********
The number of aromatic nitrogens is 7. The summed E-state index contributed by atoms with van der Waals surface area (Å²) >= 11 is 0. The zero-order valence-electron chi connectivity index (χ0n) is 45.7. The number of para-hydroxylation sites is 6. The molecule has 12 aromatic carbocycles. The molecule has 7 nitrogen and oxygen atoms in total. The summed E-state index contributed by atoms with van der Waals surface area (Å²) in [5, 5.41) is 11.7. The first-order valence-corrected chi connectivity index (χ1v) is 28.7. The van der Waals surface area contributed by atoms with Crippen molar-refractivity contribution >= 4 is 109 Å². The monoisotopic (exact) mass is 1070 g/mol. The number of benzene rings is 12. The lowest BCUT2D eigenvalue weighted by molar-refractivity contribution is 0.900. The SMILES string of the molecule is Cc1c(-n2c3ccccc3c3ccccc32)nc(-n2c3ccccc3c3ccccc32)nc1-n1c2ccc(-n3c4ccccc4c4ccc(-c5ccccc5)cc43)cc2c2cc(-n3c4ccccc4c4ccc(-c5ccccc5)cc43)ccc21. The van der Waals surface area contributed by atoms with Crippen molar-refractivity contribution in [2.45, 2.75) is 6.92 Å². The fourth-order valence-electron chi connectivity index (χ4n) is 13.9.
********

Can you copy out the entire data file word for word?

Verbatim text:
The number of aromatic nitrogens is 7. The summed E-state index contributed by atoms with van der Waals surface area (Å²) >= 11 is 0. The zero-order valence-electron chi connectivity index (χ0n) is 45.7. The number of para-hydroxylation sites is 6. The molecule has 12 aromatic carbocycles. The molecule has 7 nitrogen and oxygen atoms in total. The summed E-state index contributed by atoms with van der Waals surface area (Å²) in [5, 5.41) is 11.7. The first-order valence-corrected chi connectivity index (χ1v) is 28.7. The van der Waals surface area contributed by atoms with Crippen molar-refractivity contribution >= 4 is 109 Å². The monoisotopic (exact) mass is 1070 g/mol. The number of benzene rings is 12. The lowest BCUT2D eigenvalue weighted by molar-refractivity contribution is 0.900. The SMILES string of the molecule is Cc1c(-n2c3ccccc3c3ccccc32)nc(-n2c3ccccc3c3ccccc32)nc1-n1c2ccc(-n3c4ccccc4c4ccc(-c5ccccc5)cc43)cc2c2cc(-n3c4ccccc4c4ccc(-c5ccccc5)cc43)ccc21. The van der Waals surface area contributed by atoms with Crippen molar-refractivity contribution in [2.45, 2.75) is 6.92 Å². The fourth-order valence-electron chi connectivity index (χ4n) is 13.9.